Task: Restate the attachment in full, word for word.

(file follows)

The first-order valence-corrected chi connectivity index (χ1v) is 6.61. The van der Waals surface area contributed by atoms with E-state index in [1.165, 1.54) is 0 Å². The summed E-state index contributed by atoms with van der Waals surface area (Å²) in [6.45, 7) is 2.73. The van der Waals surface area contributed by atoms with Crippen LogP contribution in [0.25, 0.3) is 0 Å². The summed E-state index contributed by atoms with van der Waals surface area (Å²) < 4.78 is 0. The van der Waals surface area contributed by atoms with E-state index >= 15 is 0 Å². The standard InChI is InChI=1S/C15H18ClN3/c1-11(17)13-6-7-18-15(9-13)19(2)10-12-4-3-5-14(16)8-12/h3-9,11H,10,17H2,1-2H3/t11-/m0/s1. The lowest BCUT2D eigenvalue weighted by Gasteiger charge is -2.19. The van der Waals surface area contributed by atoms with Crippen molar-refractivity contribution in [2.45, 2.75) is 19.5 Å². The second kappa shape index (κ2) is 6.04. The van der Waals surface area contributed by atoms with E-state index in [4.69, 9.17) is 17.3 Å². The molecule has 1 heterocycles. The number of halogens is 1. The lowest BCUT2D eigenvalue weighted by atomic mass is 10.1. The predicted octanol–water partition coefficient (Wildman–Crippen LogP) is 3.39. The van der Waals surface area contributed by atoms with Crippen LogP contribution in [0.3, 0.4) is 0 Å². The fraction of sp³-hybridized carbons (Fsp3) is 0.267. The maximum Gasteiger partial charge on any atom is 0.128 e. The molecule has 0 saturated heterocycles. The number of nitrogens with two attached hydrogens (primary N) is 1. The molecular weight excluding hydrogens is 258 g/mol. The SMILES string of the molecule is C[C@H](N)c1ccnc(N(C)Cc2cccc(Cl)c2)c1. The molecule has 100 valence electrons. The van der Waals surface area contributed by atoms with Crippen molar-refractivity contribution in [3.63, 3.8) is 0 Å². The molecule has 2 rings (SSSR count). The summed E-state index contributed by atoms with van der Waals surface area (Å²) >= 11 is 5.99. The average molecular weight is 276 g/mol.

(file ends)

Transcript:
The first-order valence-corrected chi connectivity index (χ1v) is 6.61. The van der Waals surface area contributed by atoms with E-state index in [1.165, 1.54) is 0 Å². The summed E-state index contributed by atoms with van der Waals surface area (Å²) in [6.45, 7) is 2.73. The van der Waals surface area contributed by atoms with Crippen LogP contribution in [0.25, 0.3) is 0 Å². The summed E-state index contributed by atoms with van der Waals surface area (Å²) < 4.78 is 0. The van der Waals surface area contributed by atoms with E-state index >= 15 is 0 Å². The standard InChI is InChI=1S/C15H18ClN3/c1-11(17)13-6-7-18-15(9-13)19(2)10-12-4-3-5-14(16)8-12/h3-9,11H,10,17H2,1-2H3/t11-/m0/s1. The lowest BCUT2D eigenvalue weighted by Gasteiger charge is -2.19. The van der Waals surface area contributed by atoms with Crippen molar-refractivity contribution in [2.45, 2.75) is 19.5 Å². The second kappa shape index (κ2) is 6.04. The van der Waals surface area contributed by atoms with E-state index in [4.69, 9.17) is 17.3 Å². The molecule has 1 heterocycles. The number of halogens is 1. The lowest BCUT2D eigenvalue weighted by atomic mass is 10.1. The predicted octanol–water partition coefficient (Wildman–Crippen LogP) is 3.39. The van der Waals surface area contributed by atoms with Crippen LogP contribution in [0.3, 0.4) is 0 Å². The fraction of sp³-hybridized carbons (Fsp3) is 0.267. The maximum Gasteiger partial charge on any atom is 0.128 e. The molecule has 0 saturated heterocycles. The number of nitrogens with two attached hydrogens (primary N) is 1. The molecular weight excluding hydrogens is 258 g/mol. The SMILES string of the molecule is C[C@H](N)c1ccnc(N(C)Cc2cccc(Cl)c2)c1. The molecule has 100 valence electrons. The van der Waals surface area contributed by atoms with Crippen molar-refractivity contribution in [3.63, 3.8) is 0 Å². The molecule has 2 rings (SSSR count). The summed E-state index contributed by atoms with van der Waals surface area (Å²) >= 11 is 5.99. The average molecular weight is 276 g/mol.